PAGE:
Maranacook/Winthrop lacrosse coach Zach Stewart expected to field a strong team this spring thanks to an abundance of key returning players.
But even Stewart was pleasantly surprise with his team’s dominating performance in the season opener last Saturday — a 6-1 victory over traditionally tough North Yarmouth Academy.
“If you can contend with teams in southern Maine than you are pretty good,” he said. “But to actually beat them is pretty awesome. We had a plan going in and we executed that plan. We just kept pushing and pushing. We had to win all the ground ball battles, and it worked out in our favor. I think we made a statement, yeah. I don’t think too many people thought too much of us. Three years ago we were a junior varsity team.”
Stewart acknowledged it took a little time in the preseason to find the right combinations on the field.
Toby Smith, for example, opened the season at midfield, but things changed when the offense looked stagnant in the exhibition games.
“Toby wanted to be in the midfield, but we just couldn’t get anything going,” Stewart said. “We had to move him back to attack. We had a jamboree at Thomas in the preseason, and we got crunched in a few games. So we moved him back to attack.”
The move paid off as Smith scored four goals against the Panthers.
Zach Glazier and Denver Cram also scored for Maranacook/Winthrop, which led 3-0 at the half.
“When we scored a couple goals in the second half it started to sink in that we were going to win,” Stewart said. It was a great win for us.”
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The Cony and Messalonskee girls teams enjoy a fierce yet healthy rivalry.
The teams met three times last season — the Eagles won both regular season meetings before Cony earned redemption in the Eastern A semifinals.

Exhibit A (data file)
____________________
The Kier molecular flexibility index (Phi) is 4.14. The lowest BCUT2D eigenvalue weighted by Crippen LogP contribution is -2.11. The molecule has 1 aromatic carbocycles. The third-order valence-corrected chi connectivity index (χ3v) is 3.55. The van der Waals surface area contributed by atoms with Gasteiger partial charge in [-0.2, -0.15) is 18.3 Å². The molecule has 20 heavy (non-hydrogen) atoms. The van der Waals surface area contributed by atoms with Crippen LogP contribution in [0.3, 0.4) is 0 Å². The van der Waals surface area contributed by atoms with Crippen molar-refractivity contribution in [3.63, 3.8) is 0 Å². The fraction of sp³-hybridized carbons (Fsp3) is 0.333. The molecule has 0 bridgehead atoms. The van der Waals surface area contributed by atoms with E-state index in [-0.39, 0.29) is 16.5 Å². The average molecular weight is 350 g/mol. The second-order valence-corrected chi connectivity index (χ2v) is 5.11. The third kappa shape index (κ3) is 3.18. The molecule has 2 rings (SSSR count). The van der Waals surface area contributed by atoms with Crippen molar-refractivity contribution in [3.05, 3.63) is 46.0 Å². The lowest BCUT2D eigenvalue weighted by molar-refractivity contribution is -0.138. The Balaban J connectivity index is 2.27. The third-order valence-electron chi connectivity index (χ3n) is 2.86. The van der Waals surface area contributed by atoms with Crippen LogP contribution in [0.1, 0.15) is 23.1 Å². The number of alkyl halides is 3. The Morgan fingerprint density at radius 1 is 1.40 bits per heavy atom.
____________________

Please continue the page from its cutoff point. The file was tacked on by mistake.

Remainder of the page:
The teams met again Tuesday in Oakland, and the Rams pulled out an 11-10 come-from-behind victory.
“What a way to start the season,” Cony coach Gretchen Livingston said. “It’s always been a battle with them but last year really solidified it as a huge rivalry. These are exciting games to play, exciting games to coach and exciting games to watch.”
Emily Quirion led the way with four goals.
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The Gardiner boys have yet to play a regular season game — that comes Wednesday against Oak Hill.
While most other teams have played one, if not two, games, the Tigers are waiting … and waiting.
“The kids are getting antsy,” Gardiner coach K.C. Johnson said. “We’re sitting back and really just chomping at the bit.”
The Tigers, the four-time defending Kennebec Valley Athletic Conference Class B champs, return a strong core of players but also will have several newcomers thrown into the mix.
“We lost nine kids,” Johnson said, “and we have some new faces in the mix. We’re plugging away, trying to find out who we are. We’ll answer some questions (today) but not all. I’m very curious to see where we’re at, to see our mental toughness.”
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A long, tough winter made life difficult for area athletic teams as they tried to find playable fields to practice.
Life was especially difficult for Mt. Blue, which didn’t play on green grass until the season opener last Thursday.
“We did what we could,” Mt. Blue coach John McDonough said. “Our fields just haven’t been open to us yet. It’s not easy. It was the first time we saw any sort of grass. It was a tough game but we hung in there.
Mt. Blue dropped a 5-0 decision to Mountain Valley. McDonough said the team mustered just a handful of shots on net as the Cougars struggled to run their offense.
The team was finally able to practice on its field this week.
“I think we only had like four, five, six good shots on goal,” he said. “At practice (Tuesday) we just did shooting drill after shooting drill. We worked on our fast-break drills, too. It’s about driving to the lane, and if it’s not there just start over and set it up. It’s just like basketball.”